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Innovative Technologies Used for Patient and Medical Education

Innovative Technologies Used for Patient and Medical Education

CLEVELAND—Patient education can be improved through the use of new technologies such as computer networks and CD-ROMs. At the Cleveland Clinic Foundation, a website provides disease information and clinical trial updates for multiple myeloma patients. At the Princess Margaret Hospital (Toronto), cancer information for both patients and professionals is offered on its local “intranet” and on CD-ROMs. These cancer education efforts were described at the 33rd annual meeting of the American Association for Cancer Education.

The Cleveland Clinic Myeloma Program created the multiple myeloma website in 1996 in response to the limited information available about the disease, said Mohamad Hussein, MD, director of the Myeloma Program.

The website includes information on the diagnosis and management of multiple myeloma, research into new drugs, a glossary of terms, clinical trial information for amyloidosis as well as multiple myeloma, links to other web resources, and a list of email addresses of patients and families who are interested in communicating with other families. A newsletter has been in place for the last year to the email members.

In June 1996, the first month the website was available, it was visited by Internet users 74 times. That number has grown steadily, with 431 visits in June 1997, 677 visits in June 1998, and 1,524 visits in June 1999. The patient-to-patient email page is one of the most popular features, Dr Hussein said.

The number of multiple myeloma patients served by the Cleveland Clinic Foundation has increased as well, from 67 patients in 1996 to 200 in 1999, according to available figures. “This growth is due, in part, to the website,” he said.

Development of the website continues, with the planned addition of audio in the future. The address for the site is www.ccf.org/mm/.

The Princess Margaret Hospital, in collaboration with a multimedia production company (Jack Digital Productions), has created an interactive electronic program for patient education and continuing medical education (CME).

The Oncology Interactive Education series incorporates computer graphics, animation, video, music, and narration. It is available on CD-ROM and on the hospital’s intranet system (not the Internet), which serves 17 patient resource centers as well as the hospital.

The series was developed to address gaps the hospital saw in patient education, said Pamela Catton, MD, MHPE, director of oncology education.

The hospital realized that many patients were prepared to research their disease, yet were often unable to find appropriate print materials. Verbal information supplied by health care professionals also had its pitfalls.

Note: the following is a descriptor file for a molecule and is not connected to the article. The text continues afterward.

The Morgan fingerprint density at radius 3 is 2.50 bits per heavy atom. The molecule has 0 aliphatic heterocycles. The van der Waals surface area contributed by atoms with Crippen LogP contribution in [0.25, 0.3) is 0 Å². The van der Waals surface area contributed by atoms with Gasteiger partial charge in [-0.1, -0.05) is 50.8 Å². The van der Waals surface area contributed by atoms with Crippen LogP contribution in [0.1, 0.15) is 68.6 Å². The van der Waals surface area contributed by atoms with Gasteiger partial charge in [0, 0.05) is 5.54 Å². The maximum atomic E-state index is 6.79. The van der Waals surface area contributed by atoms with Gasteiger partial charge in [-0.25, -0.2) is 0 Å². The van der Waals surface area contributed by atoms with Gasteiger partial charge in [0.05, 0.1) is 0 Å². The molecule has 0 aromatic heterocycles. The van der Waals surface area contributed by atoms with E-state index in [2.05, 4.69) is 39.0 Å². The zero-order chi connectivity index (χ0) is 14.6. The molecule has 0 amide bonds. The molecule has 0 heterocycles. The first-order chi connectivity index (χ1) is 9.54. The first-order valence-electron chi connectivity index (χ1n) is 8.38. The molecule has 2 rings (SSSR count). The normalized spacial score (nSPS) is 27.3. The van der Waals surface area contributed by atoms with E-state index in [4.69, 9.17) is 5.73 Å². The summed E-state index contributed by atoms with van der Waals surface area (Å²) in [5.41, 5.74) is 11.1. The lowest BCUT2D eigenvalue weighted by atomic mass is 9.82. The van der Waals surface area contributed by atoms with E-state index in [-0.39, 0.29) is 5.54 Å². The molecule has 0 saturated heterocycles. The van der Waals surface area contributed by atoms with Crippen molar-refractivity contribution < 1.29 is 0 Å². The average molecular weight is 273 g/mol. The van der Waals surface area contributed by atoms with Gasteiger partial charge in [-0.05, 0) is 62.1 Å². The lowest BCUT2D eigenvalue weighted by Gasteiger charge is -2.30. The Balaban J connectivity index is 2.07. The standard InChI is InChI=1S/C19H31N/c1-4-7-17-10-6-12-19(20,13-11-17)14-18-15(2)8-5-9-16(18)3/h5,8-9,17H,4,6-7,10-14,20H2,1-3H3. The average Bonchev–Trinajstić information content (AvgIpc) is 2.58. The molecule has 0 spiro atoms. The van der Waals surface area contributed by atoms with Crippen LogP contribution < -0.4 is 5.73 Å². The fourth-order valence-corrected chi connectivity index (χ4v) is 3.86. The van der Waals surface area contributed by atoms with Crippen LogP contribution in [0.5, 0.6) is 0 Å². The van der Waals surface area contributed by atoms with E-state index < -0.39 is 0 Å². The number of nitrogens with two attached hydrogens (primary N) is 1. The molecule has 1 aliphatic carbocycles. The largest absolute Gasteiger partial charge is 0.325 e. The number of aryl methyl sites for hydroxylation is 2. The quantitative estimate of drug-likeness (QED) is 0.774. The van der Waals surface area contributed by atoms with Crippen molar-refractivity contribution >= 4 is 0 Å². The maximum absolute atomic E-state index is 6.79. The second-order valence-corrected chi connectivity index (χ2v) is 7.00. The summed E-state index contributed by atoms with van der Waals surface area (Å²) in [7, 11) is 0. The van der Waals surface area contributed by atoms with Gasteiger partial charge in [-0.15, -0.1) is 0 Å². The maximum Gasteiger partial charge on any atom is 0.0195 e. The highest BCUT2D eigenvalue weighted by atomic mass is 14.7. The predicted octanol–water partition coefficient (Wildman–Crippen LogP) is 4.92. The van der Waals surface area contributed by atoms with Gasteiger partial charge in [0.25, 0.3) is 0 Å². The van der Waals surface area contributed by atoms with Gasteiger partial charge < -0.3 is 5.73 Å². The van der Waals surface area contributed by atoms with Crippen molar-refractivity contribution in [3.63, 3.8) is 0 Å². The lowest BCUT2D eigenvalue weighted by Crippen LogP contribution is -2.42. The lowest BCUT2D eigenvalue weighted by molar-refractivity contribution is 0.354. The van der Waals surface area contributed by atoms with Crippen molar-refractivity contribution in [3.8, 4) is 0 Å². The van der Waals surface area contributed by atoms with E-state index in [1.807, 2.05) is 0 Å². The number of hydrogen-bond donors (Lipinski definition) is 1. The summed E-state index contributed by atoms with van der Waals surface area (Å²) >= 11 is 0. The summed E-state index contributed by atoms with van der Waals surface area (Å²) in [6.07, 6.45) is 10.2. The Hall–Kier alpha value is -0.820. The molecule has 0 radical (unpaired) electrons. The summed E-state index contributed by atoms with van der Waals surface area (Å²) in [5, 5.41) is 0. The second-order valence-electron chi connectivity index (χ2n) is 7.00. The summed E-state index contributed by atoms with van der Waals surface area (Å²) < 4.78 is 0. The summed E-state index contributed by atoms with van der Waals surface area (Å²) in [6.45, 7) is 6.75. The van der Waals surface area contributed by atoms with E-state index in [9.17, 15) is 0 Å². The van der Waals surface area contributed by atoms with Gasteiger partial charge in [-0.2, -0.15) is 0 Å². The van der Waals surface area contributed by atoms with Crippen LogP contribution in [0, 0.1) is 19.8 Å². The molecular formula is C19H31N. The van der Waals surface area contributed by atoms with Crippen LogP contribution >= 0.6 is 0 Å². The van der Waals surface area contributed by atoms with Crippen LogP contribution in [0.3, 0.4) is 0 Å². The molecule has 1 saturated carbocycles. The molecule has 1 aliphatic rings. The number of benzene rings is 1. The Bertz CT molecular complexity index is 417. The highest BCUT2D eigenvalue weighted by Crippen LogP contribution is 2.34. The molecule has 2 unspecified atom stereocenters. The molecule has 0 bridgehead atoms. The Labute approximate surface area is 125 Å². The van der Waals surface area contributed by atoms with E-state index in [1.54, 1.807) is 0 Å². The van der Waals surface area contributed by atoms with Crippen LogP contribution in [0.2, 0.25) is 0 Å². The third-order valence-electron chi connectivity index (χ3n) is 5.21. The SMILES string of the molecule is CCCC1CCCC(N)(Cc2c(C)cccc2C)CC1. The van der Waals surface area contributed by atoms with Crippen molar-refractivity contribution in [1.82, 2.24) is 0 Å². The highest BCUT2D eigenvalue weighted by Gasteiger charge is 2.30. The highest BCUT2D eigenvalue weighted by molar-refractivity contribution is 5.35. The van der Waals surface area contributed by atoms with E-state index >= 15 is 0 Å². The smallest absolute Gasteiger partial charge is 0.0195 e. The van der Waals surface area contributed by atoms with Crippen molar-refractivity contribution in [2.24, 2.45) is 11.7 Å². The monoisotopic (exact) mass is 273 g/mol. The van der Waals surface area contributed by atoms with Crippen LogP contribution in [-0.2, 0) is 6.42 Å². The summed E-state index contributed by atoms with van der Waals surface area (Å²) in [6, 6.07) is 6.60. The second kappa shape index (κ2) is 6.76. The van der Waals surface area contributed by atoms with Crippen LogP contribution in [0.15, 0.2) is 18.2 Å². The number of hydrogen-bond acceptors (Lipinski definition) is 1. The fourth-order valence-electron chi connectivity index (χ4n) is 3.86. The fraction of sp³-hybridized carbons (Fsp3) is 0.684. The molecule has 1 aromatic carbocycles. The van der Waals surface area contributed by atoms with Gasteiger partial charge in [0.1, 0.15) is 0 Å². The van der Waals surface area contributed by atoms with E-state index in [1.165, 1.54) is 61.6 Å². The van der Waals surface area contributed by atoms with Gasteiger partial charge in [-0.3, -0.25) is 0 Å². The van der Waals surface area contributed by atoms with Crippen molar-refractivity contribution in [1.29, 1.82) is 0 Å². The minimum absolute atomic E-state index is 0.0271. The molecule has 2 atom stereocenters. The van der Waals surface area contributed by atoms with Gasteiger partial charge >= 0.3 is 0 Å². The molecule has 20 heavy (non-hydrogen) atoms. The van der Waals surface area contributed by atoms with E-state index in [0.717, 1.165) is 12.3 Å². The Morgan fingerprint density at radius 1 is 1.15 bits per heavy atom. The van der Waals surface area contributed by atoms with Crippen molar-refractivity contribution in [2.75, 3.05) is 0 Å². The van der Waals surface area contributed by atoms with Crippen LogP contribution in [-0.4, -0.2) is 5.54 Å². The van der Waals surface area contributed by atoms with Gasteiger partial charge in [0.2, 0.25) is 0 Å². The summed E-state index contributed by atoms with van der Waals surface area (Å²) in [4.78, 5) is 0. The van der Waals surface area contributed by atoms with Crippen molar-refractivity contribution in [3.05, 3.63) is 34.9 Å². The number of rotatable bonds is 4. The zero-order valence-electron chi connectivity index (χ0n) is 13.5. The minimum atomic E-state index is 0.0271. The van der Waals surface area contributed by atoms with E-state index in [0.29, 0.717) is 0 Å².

“We tended to rely too much on informal verbal communication and neglected other forms, such as printed materials, to reinforce learning,” she said, adding that physicians’ variable communication skills and lack of consistency in the message can leave patients confused.

Rich Graphics

By “going electronic,” the hospital will be able to provide consistent, accurate information, Dr. Catton said. Ideally, the rich graphics and animation will make the information available even to patients who speak English as a second language or who have hearing impairments. The series is also designed to accommodate different learning styles and to promote self-directed learning.

Each title in the series focuses on one particular cancer (except for bone marrow transplant) and includes information on the particular features of that cancer: diagnosis, prevention, early detection, treatment, supportive care, answers to frequently asked questions, and patient interviews.

A professional version of each title is also available. A continuing education version, which contains interactive case series, is under development and will be accredited by the University of Toronto.

Titles for melanoma, blood and bone marrow transplants, and cancers of the pancreas, lung, and breast have been completed, with another nine titles due this year.

Each title in the series cost about $150,000 to $200,000 Canadian to produce. “We were able to raise $30,000 per project from the Princess Margaret Hospital Foundation,” Dr. Catton said, “and $50,000 to $200,000 per project for some sites from several drug companies. Not all sites have a sponsor yet, but we were able to finish because of donated time from the production company.”

Ordering information for the CD-ROMs and a demonstration of the oncology series can be seen on the web at www.jackdigital.com.

 
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